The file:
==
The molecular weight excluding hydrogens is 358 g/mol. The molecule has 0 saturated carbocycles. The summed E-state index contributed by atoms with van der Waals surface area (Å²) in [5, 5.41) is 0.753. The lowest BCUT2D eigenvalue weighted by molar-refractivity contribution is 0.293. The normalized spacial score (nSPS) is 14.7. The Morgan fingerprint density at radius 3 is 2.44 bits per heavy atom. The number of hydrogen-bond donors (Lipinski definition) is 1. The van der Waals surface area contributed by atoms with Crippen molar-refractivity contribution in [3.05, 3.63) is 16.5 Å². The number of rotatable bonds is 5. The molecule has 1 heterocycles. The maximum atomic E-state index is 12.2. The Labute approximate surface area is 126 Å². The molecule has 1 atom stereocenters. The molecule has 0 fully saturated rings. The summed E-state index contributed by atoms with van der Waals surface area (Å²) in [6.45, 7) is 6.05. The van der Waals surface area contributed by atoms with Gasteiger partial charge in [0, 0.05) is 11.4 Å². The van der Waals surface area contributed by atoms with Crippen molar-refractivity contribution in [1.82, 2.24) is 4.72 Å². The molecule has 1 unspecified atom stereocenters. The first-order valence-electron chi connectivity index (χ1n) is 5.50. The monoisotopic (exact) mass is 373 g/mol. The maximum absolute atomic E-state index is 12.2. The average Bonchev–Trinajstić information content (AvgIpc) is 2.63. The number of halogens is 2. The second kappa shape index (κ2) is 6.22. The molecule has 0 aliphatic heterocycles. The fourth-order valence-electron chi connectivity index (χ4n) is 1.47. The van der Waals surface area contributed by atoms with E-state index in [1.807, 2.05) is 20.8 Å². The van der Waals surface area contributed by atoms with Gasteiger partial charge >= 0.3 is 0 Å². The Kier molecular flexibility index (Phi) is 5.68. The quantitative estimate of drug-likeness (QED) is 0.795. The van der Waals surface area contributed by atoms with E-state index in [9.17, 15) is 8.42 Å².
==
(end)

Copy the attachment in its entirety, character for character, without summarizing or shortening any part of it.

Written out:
The molecular weight excluding hydrogens is 358 g/mol. The molecule has 0 saturated carbocycles. The summed E-state index contributed by atoms with van der Waals surface area (Å²) in [5, 5.41) is 0.753. The lowest BCUT2D eigenvalue weighted by molar-refractivity contribution is 0.293. The normalized spacial score (nSPS) is 14.7. The Morgan fingerprint density at radius 3 is 2.44 bits per heavy atom. The number of hydrogen-bond donors (Lipinski definition) is 1. The van der Waals surface area contributed by atoms with Crippen molar-refractivity contribution in [3.05, 3.63) is 16.5 Å². The number of rotatable bonds is 5. The molecule has 1 heterocycles. The maximum atomic E-state index is 12.2. The Labute approximate surface area is 126 Å². The molecule has 1 atom stereocenters. The molecule has 0 fully saturated rings. The summed E-state index contributed by atoms with van der Waals surface area (Å²) in [6.45, 7) is 6.05. The van der Waals surface area contributed by atoms with Gasteiger partial charge in [0, 0.05) is 11.4 Å². The van der Waals surface area contributed by atoms with Crippen molar-refractivity contribution in [1.82, 2.24) is 4.72 Å². The molecule has 1 unspecified atom stereocenters. The first-order valence-electron chi connectivity index (χ1n) is 5.50. The monoisotopic (exact) mass is 373 g/mol. The maximum absolute atomic E-state index is 12.2. The average Bonchev–Trinajstić information content (AvgIpc) is 2.63. The number of halogens is 2. The second kappa shape index (κ2) is 6.22. The molecule has 0 aliphatic heterocycles. The fourth-order valence-electron chi connectivity index (χ4n) is 1.47. The van der Waals surface area contributed by atoms with E-state index in [1.807, 2.05) is 20.8 Å². The van der Waals surface area contributed by atoms with Gasteiger partial charge >= 0.3 is 0 Å². The Kier molecular flexibility index (Phi) is 5.68. The quantitative estimate of drug-likeness (QED) is 0.795. The van der Waals surface area contributed by atoms with E-state index in [9.17, 15) is 8.42 Å².